I’ve woken up many times to stories of riots in several parts of Nigeria. And although I have an equal amount of sympathy for the people caught in these skirmishes, my interest soars when there is a religious undertone. I tend to spend a reasonable amount of time analyzing why the religions (or denominations) involved in the clash did not practice love and tolerance which are basic tenets of most faiths. There never really seems to be a plausible excuse for the attacks.
Tony Nwaka’s Mountain of Yesterday starts in 1982 and dumps us in the first few days of one such religious riot in Maidugiri. There we meet Udoka and Amina, an inter-tribal Christian couple that barely escapes angry mobs and religious extremists. With their house burnt and no property, they make their way to Udoka’s village in Anambra state and have to start life afresh.
The story follows them through the birth of their first child immediately after the queen’s death. Tradition states that female children born during the mourning period have to be marked on the shoulder, but Udoka and Amina disagree with this practice as they are Christians. They are pressured by the villagers to obey “the gods”, and are almost ostracized from the community for refusing. With the birth of other children and their continuous bid to uphold Christianity, they end up in several clashes with the village elders. Udoka is poisoned soon after.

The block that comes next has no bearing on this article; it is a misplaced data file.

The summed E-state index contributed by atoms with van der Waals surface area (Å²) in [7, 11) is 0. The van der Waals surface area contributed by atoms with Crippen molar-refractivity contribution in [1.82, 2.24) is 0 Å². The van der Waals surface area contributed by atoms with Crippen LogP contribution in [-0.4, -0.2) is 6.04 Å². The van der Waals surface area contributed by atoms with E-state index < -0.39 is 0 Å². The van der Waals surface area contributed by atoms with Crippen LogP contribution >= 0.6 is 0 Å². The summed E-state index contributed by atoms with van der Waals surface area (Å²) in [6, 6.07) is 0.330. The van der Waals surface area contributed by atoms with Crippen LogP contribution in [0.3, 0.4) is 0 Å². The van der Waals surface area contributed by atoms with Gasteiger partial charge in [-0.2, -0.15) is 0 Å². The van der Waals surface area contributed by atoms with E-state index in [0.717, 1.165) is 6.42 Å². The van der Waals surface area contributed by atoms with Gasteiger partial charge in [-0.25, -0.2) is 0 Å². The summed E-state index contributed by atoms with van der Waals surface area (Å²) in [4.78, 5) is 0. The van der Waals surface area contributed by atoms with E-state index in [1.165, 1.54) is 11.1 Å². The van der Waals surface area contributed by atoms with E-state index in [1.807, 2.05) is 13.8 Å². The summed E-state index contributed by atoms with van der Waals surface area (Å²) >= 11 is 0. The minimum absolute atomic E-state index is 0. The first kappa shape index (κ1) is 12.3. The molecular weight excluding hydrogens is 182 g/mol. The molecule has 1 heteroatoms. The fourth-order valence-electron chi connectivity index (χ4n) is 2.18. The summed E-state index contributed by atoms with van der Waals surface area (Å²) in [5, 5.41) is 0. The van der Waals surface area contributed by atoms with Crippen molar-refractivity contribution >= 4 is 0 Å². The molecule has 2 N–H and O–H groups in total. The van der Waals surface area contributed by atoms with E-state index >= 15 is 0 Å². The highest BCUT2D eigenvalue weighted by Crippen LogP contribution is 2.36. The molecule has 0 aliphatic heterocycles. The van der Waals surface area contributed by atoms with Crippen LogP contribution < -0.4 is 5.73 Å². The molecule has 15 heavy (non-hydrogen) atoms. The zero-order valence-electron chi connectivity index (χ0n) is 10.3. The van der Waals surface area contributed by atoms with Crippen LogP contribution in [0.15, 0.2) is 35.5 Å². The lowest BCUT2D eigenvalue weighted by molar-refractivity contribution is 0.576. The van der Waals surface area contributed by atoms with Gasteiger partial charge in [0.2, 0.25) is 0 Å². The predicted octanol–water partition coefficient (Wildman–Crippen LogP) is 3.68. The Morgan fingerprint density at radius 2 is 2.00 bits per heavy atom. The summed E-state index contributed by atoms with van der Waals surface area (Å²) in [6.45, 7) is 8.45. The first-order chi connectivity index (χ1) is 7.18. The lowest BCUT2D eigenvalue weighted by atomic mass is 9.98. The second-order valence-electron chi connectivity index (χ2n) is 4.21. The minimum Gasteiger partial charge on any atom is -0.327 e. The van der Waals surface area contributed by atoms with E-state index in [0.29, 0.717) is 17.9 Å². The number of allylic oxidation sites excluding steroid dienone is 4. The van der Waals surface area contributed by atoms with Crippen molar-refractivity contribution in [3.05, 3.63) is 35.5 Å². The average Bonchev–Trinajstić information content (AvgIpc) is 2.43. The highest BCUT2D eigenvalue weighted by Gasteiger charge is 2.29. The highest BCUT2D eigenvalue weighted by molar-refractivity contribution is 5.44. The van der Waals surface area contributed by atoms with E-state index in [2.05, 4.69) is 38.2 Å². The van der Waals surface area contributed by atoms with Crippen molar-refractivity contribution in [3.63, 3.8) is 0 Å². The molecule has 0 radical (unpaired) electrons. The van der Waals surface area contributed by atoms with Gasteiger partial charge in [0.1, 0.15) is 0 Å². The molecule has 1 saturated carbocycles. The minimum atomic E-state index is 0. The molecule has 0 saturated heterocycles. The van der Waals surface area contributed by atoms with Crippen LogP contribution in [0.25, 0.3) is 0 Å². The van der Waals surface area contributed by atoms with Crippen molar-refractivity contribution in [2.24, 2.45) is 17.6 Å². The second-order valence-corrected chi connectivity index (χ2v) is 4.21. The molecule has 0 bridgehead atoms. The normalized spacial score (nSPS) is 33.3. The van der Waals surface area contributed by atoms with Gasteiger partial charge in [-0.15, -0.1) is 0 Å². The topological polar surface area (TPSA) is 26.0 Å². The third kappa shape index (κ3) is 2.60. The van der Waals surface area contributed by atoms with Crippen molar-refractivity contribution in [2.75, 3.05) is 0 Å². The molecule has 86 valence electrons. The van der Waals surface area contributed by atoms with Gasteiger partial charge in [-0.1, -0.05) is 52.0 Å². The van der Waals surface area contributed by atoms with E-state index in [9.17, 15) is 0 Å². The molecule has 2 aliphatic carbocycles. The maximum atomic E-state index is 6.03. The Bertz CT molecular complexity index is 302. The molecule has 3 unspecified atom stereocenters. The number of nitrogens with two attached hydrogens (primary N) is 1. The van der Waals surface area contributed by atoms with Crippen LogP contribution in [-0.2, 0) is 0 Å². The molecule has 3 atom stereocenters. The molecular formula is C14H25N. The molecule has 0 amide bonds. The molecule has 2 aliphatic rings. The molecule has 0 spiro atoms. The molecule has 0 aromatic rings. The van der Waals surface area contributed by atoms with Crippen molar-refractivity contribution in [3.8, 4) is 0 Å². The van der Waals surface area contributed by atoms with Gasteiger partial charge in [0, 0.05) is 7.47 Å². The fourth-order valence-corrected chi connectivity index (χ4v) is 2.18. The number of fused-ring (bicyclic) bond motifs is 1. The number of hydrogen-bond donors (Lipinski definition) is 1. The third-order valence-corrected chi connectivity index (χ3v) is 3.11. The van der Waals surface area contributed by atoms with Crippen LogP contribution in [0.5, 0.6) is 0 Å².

After Udoka’s death, the family struggles on without him. Amina has to be strong for her family and fortunately for her, her tailoring business keeps them going. In time, her rising fame from her excellent designs lead to her being approached to serve as a political aspirant. Her children and extended family get everything good and bad they deserve, and the rest is history.
I like that Mountain of Yesterday zigzags across states (Maidugiri, Anambra, and Lagos) in the major geo-political zones to tell this story; it lends an interesting view to life and traditions in different parts of Nigeria. The story also presents pertinent issues in the society like the effects of violence and its far-reaching effects. I also like the insight into the struggles of a female political aspirant. Tony Nwaka’s Mountain of Yesterday explores new grounds and is an interesting read.
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Chiamaka Onu-Okpara is a freelance editor with an absolute love for anything weird. When she isn’t wading through punctuation errors, she binge-watches cartoons and writes speculative fiction.
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